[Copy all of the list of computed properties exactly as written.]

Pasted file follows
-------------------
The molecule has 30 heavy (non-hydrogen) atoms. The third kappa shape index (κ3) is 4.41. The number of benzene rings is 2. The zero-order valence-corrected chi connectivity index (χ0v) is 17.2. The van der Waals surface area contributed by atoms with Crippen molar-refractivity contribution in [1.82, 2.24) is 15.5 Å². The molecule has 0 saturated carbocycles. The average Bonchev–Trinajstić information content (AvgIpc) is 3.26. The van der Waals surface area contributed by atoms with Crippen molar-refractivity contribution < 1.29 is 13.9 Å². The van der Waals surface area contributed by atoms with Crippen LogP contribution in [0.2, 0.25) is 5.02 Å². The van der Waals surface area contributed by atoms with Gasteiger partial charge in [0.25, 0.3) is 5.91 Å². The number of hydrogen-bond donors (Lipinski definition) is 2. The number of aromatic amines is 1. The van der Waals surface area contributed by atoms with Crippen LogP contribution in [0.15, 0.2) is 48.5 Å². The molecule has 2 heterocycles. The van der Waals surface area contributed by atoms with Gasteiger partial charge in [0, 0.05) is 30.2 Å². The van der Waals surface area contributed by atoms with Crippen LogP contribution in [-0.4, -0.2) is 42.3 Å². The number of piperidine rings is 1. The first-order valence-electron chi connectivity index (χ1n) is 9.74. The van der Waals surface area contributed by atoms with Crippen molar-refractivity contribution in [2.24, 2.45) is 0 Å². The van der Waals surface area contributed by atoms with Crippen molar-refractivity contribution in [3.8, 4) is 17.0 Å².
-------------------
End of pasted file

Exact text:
The molecule has 30 heavy (non-hydrogen) atoms. The third kappa shape index (κ3) is 4.41. The number of benzene rings is 2. The zero-order valence-corrected chi connectivity index (χ0v) is 17.2. The van der Waals surface area contributed by atoms with Crippen molar-refractivity contribution in [1.82, 2.24) is 15.5 Å². The molecule has 0 saturated carbocycles. The average Bonchev–Trinajstić information content (AvgIpc) is 3.26. The van der Waals surface area contributed by atoms with Crippen molar-refractivity contribution < 1.29 is 13.9 Å². The van der Waals surface area contributed by atoms with Crippen LogP contribution in [0.2, 0.25) is 5.02 Å². The van der Waals surface area contributed by atoms with Gasteiger partial charge in [0.25, 0.3) is 5.91 Å². The number of hydrogen-bond donors (Lipinski definition) is 2. The number of aromatic amines is 1. The van der Waals surface area contributed by atoms with Crippen LogP contribution in [0.15, 0.2) is 48.5 Å². The molecule has 2 heterocycles. The van der Waals surface area contributed by atoms with Gasteiger partial charge in [0, 0.05) is 30.2 Å². The van der Waals surface area contributed by atoms with Crippen LogP contribution in [-0.4, -0.2) is 42.3 Å². The number of piperidine rings is 1. The first-order valence-electron chi connectivity index (χ1n) is 9.74. The van der Waals surface area contributed by atoms with Crippen molar-refractivity contribution in [2.24, 2.45) is 0 Å². The van der Waals surface area contributed by atoms with Crippen molar-refractivity contribution in [3.8, 4) is 17.0 Å².